I fear the last two points. The first is technically a simple thing but needs a better implementation than in my 1D game prototype. It's an object AI depending on a bunch tables and state values. It's more logic than anything else - not to say the most important part of every game. So, the second point is really a lot of work. I thought about implementing an ingame-editor like the one used in Cube 2: Sauerbraten. This is the best and simplest thing ever because coding a completely new project just for adding the stuff I already did in my prototype would be stupid and too work-heavy. A lot of professional games use off-game editors but I'm sure this isn't a good investment. I have several good ideas for different tile draw modes and so on... Let's see if it works like I thought. Maybe I can also add a complete ingame AI editor! Maybe, maybe...

It's written in the stars, I just need to read it.


Korg DS-10

The Korg DS-10 is a virtual analogue synthesizer for the Nintendo DS. My module arrived some days ago and it's a pretty awesome little sequencer with 6 similar but different build-in synthesizers. There are a lot infos about the DS-10, google it! This is what I wrote on the TIGSource Forums:
After approximately one month delay, my DS-10 arrived.

And this little box is even more awesome than I thought before. It's basically a very simple (not to say primitive) pattern sequencer. 18 song slots, 16 patterns for a song and max. 16 bars in a pattern. There are two freely adjustable synthesizers for leads, 4 drum synths of the same type with crippled ADSR envelope, but all 6 six synths are LFO patchable and whatever not. The 4 drum synths can have there own effect on each channel, a seperate fx unit can be applied to synth1, synth2, synth1+synth2, the drum part or everything. It's a bit tricky to add not-that-analogish-sounds, but can be done. The cool thing is: You can modify every drum channel for having multiple bass lines or acidish sounds. The two Kaoss pads are very cool, you can set values/variables for each axis. The pads also have different scales if necessary - like arabian or egypt which is imho a big plus (I prefer simplified scales). Every synth setting/preset can be saved/loaded independent from song file (30 slots if I remember correctly). So, there is enough memory to store a short videogame soundtrack.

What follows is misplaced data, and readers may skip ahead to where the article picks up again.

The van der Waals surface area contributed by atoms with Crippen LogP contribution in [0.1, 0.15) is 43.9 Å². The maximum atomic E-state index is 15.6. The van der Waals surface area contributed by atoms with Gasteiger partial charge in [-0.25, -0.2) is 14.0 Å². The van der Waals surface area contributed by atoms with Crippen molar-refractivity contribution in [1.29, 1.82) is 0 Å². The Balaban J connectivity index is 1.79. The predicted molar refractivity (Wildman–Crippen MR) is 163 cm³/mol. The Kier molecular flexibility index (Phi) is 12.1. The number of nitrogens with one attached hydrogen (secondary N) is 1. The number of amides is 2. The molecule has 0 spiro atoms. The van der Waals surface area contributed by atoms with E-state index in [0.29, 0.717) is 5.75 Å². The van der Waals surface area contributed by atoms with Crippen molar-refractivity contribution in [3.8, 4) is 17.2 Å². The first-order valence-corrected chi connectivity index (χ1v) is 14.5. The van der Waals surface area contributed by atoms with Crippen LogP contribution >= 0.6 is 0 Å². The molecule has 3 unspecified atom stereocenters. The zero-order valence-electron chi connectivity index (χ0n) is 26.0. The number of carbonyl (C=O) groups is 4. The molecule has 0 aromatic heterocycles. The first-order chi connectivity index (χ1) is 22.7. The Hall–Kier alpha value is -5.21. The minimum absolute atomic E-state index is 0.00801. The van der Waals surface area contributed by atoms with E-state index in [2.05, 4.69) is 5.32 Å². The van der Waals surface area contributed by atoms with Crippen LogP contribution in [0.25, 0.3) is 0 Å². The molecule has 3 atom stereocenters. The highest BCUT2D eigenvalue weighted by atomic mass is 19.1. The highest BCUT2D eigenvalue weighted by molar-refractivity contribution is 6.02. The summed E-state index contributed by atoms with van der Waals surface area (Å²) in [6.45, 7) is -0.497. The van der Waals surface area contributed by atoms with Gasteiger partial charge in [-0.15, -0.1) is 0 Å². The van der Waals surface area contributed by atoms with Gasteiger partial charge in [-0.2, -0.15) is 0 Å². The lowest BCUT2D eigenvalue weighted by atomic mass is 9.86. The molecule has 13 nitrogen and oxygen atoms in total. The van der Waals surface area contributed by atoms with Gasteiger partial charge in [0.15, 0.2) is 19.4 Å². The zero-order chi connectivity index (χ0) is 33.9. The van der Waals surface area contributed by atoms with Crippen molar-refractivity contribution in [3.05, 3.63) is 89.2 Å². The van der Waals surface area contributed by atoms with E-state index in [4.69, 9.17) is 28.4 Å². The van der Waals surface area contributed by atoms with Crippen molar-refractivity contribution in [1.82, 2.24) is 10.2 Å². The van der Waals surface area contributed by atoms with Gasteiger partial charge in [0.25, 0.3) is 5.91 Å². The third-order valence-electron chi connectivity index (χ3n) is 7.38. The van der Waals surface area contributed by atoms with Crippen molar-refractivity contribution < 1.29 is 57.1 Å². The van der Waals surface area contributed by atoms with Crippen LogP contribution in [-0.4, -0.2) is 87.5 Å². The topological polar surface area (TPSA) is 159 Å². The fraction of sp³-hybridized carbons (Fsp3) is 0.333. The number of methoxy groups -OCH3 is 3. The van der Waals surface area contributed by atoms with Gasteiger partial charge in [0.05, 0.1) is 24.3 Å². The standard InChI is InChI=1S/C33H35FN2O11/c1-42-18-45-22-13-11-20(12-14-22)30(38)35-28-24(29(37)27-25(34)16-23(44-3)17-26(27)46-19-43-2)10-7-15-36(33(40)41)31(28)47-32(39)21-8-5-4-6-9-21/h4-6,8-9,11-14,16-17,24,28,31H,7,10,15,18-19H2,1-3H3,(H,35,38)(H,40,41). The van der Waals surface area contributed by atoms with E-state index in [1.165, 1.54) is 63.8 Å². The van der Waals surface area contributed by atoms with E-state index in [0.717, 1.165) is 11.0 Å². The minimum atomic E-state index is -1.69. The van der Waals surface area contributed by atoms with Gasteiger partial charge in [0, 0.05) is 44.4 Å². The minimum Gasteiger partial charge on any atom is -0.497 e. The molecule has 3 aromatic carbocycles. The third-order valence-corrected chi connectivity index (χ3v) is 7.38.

The first real audio impression was pretty good - fat sound, good and clean quality. It's hard to make it sound bad. Editing patterns is nice but lacks comfort like shifting notes inside the pattern up/down/left/right. This can get improved. I also wonder why I can't copy my patterns with more comfort. It's stil a simple drum machine, the song mode just for making records and pre-structured tracks, I guess... The DS-10 is more a tool for experimentation/freestyle composition and/or live performances. It's possible to produce all songs by editing single notes (questionable because there are two Kaoss pads for live recording).